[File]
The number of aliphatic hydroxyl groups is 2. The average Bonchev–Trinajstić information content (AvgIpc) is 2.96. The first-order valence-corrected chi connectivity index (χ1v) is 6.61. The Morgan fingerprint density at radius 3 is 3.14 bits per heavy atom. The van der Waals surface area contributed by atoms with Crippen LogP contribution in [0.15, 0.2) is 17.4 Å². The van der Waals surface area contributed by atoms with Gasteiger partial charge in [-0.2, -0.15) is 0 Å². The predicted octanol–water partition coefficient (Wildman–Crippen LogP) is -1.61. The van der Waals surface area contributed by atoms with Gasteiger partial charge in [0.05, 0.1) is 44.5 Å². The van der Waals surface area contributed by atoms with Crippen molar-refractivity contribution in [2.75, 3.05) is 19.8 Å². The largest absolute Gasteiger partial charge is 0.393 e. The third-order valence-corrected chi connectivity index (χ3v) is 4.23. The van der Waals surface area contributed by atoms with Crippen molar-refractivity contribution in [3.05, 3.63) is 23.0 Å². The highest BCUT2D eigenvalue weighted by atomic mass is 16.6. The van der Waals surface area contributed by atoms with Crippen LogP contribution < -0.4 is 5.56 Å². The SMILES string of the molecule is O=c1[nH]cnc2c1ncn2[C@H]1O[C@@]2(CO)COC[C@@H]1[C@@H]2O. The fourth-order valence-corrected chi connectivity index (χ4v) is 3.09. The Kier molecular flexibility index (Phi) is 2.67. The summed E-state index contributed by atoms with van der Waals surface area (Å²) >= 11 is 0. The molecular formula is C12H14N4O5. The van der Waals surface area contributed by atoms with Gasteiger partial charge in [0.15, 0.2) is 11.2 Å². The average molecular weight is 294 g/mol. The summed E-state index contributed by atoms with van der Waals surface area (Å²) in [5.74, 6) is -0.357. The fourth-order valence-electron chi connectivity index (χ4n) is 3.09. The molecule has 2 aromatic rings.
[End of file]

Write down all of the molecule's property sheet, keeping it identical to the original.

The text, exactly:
The number of aliphatic hydroxyl groups is 2. The average Bonchev–Trinajstić information content (AvgIpc) is 2.96. The first-order valence-corrected chi connectivity index (χ1v) is 6.61. The Morgan fingerprint density at radius 3 is 3.14 bits per heavy atom. The van der Waals surface area contributed by atoms with Crippen LogP contribution in [0.15, 0.2) is 17.4 Å². The van der Waals surface area contributed by atoms with Gasteiger partial charge in [-0.2, -0.15) is 0 Å². The predicted octanol–water partition coefficient (Wildman–Crippen LogP) is -1.61. The van der Waals surface area contributed by atoms with Gasteiger partial charge in [0.05, 0.1) is 44.5 Å². The van der Waals surface area contributed by atoms with Crippen molar-refractivity contribution in [2.75, 3.05) is 19.8 Å². The largest absolute Gasteiger partial charge is 0.393 e. The third-order valence-corrected chi connectivity index (χ3v) is 4.23. The van der Waals surface area contributed by atoms with Crippen molar-refractivity contribution in [3.05, 3.63) is 23.0 Å². The highest BCUT2D eigenvalue weighted by atomic mass is 16.6. The van der Waals surface area contributed by atoms with Crippen LogP contribution < -0.4 is 5.56 Å². The SMILES string of the molecule is O=c1[nH]cnc2c1ncn2[C@H]1O[C@@]2(CO)COC[C@@H]1[C@@H]2O. The fourth-order valence-corrected chi connectivity index (χ4v) is 3.09. The Kier molecular flexibility index (Phi) is 2.67. The summed E-state index contributed by atoms with van der Waals surface area (Å²) >= 11 is 0. The molecular formula is C12H14N4O5. The van der Waals surface area contributed by atoms with Gasteiger partial charge in [0.15, 0.2) is 11.2 Å². The average molecular weight is 294 g/mol. The summed E-state index contributed by atoms with van der Waals surface area (Å²) in [5.74, 6) is -0.357. The fourth-order valence-electron chi connectivity index (χ4n) is 3.09. The molecule has 2 aromatic rings.